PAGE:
Hey Deci.
Hint: Remember that you can use 0 for the x term coefficients as well as the final coefficient (c value). I don't think you factored this in.
So, the question is :
If 3 different numbers are taken from the set {0,1,3,5,7} to be used as the coefficient of a standard quadratic equation
a) How many such quadratic equations can be formed?
b) How many of these have real roots
I have work on it, but the result is different from the answer key.. So anyone please help me what I've done wrong...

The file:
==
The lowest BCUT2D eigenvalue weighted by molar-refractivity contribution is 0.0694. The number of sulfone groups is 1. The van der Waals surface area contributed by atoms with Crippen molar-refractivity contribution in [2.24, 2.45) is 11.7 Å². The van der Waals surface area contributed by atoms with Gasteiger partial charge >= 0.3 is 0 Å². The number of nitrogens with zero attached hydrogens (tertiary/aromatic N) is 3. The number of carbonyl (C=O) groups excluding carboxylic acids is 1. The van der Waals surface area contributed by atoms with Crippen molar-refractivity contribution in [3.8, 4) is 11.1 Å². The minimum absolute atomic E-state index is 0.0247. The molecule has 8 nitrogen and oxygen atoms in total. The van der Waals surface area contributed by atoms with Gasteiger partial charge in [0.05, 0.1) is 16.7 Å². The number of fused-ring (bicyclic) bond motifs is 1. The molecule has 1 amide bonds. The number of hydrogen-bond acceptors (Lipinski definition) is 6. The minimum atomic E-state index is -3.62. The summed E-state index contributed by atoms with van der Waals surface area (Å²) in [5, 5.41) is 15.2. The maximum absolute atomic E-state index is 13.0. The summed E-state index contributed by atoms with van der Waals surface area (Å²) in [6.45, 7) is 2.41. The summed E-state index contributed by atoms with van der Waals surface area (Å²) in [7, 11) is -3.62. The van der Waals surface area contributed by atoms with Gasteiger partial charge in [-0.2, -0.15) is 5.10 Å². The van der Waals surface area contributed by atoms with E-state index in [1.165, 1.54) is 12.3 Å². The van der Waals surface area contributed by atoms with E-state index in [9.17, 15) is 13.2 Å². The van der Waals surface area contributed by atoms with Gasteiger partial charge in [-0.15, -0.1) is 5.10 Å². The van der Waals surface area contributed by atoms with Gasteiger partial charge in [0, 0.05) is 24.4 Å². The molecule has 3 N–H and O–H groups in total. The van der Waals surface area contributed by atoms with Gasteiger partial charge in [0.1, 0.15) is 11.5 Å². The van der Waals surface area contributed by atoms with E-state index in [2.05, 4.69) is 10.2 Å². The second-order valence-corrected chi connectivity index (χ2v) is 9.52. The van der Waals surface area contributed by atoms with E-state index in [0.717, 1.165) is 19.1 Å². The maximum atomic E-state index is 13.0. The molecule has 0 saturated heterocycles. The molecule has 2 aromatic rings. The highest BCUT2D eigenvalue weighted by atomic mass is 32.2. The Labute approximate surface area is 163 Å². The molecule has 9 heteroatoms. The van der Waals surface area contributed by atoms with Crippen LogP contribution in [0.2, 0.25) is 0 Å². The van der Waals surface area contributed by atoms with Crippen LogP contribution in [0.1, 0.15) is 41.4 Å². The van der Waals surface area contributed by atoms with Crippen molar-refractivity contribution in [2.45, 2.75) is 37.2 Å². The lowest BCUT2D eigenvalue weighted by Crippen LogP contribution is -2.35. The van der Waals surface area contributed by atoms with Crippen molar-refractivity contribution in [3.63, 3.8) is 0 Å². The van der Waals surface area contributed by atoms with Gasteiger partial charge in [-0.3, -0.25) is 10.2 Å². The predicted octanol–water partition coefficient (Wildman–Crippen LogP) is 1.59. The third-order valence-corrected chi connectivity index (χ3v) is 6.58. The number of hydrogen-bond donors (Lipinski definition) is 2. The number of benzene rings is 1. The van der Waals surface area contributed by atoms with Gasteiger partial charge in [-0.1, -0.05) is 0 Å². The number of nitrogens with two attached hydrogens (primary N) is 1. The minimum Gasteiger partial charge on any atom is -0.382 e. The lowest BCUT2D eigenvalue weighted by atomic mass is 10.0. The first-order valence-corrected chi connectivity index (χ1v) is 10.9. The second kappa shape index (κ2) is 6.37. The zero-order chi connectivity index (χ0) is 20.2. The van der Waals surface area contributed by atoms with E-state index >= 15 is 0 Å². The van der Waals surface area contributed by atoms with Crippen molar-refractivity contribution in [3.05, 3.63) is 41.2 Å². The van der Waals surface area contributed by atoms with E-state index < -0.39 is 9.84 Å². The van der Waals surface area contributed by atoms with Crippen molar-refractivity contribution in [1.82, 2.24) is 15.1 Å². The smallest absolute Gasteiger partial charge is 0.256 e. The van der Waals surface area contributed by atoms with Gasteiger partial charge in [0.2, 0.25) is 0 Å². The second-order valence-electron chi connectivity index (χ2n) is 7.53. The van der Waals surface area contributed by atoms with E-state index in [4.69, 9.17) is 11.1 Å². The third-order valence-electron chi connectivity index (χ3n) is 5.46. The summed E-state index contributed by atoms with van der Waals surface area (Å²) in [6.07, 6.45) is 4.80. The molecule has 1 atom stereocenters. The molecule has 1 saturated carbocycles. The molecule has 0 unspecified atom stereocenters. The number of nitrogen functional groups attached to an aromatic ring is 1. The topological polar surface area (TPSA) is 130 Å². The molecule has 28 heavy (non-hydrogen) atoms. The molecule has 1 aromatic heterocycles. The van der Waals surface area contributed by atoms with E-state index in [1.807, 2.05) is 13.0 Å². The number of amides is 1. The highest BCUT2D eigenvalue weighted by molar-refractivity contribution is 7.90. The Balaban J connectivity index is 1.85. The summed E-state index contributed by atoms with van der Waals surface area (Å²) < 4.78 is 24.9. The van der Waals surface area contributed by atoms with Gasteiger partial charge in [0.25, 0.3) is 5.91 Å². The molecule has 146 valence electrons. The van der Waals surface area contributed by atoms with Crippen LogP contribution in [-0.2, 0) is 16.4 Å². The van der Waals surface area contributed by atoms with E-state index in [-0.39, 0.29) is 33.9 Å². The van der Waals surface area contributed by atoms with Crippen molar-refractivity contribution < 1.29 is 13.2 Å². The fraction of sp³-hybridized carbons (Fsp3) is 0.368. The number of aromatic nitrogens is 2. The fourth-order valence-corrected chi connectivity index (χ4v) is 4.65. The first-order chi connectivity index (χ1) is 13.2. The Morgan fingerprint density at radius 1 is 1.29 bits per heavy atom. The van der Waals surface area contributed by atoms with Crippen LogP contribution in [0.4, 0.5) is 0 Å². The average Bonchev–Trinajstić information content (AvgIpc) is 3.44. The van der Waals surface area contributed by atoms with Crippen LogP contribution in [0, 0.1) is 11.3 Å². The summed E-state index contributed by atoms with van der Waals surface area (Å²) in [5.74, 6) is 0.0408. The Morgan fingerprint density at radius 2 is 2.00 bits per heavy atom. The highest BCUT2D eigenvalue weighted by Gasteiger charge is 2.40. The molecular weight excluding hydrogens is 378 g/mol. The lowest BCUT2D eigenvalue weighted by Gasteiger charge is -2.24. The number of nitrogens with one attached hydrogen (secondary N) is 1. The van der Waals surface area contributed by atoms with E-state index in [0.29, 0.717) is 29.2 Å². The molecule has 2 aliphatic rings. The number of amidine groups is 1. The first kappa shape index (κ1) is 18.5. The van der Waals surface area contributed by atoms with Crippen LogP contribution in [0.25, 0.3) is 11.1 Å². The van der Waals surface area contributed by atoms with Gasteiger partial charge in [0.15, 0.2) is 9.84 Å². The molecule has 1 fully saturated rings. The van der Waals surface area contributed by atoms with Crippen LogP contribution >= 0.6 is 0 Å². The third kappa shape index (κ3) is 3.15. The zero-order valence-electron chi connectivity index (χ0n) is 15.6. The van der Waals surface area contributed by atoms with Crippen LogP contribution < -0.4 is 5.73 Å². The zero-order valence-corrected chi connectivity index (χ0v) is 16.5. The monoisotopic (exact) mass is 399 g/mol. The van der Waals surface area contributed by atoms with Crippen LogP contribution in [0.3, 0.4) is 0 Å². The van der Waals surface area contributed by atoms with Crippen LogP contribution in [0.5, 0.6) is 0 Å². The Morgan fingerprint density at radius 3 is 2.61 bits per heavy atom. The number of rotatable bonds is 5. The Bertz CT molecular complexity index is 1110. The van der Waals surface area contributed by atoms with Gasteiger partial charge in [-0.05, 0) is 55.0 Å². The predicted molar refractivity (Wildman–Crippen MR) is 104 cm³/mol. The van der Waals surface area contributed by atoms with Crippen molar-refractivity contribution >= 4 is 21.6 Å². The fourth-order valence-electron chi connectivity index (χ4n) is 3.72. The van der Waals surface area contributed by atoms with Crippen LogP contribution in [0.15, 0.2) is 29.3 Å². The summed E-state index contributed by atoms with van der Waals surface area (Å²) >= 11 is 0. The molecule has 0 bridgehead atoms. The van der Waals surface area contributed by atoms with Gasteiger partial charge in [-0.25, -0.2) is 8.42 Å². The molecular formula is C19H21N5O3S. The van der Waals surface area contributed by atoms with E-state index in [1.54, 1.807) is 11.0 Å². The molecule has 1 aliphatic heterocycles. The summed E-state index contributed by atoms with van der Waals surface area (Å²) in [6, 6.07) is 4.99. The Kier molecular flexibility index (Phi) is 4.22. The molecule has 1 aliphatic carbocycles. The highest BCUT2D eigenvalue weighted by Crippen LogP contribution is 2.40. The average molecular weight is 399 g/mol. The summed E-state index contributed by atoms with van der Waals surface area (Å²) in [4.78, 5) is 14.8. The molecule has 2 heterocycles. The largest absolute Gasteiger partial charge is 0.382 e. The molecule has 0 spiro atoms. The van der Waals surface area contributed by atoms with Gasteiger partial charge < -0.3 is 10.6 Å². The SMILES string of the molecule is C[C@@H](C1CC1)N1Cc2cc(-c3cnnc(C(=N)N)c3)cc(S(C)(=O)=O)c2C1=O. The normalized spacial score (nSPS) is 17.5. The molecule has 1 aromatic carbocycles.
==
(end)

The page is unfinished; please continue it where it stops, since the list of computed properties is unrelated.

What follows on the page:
This is what i've done
and I got 60+12+12 = 84 equations for (a) and 18 equations for (b)
but the book says it should be 88 for (a) and 28 for (b)
There are 4 choices for digits for (since ). That leaves 4 digits for . Once you choose that, there are 3 digits left for . So, there are 4*4*3=48 quadratic equations, which is much fewer than the 88 the book counted. Are you sure the digits should be different?